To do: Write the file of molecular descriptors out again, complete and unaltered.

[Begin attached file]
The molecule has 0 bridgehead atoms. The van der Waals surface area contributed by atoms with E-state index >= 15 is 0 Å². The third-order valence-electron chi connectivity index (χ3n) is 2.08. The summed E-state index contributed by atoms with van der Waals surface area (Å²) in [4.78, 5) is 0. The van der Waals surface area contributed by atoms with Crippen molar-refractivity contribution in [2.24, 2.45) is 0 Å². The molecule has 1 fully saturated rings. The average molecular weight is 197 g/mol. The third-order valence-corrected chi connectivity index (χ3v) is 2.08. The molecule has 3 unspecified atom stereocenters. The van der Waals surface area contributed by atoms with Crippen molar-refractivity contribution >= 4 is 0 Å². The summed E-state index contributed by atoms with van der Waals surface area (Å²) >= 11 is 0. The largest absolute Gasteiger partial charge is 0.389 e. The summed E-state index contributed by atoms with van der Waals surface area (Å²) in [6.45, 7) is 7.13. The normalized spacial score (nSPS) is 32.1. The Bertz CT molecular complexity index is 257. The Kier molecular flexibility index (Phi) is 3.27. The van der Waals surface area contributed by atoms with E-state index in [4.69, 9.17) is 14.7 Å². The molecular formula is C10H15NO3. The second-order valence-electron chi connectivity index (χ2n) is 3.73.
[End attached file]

The molecule has 0 bridgehead atoms. The van der Waals surface area contributed by atoms with E-state index >= 15 is 0 Å². The third-order valence-electron chi connectivity index (χ3n) is 2.08. The summed E-state index contributed by atoms with van der Waals surface area (Å²) in [4.78, 5) is 0. The van der Waals surface area contributed by atoms with Crippen molar-refractivity contribution in [2.24, 2.45) is 0 Å². The molecule has 1 fully saturated rings. The average molecular weight is 197 g/mol. The third-order valence-corrected chi connectivity index (χ3v) is 2.08. The molecule has 3 unspecified atom stereocenters. The van der Waals surface area contributed by atoms with Crippen molar-refractivity contribution >= 4 is 0 Å². The summed E-state index contributed by atoms with van der Waals surface area (Å²) >= 11 is 0. The largest absolute Gasteiger partial charge is 0.389 e. The summed E-state index contributed by atoms with van der Waals surface area (Å²) in [6.45, 7) is 7.13. The normalized spacial score (nSPS) is 32.1. The Bertz CT molecular complexity index is 257. The Kier molecular flexibility index (Phi) is 3.27. The van der Waals surface area contributed by atoms with E-state index in [4.69, 9.17) is 14.7 Å². The molecular formula is C10H15NO3. The second-order valence-electron chi connectivity index (χ2n) is 3.73.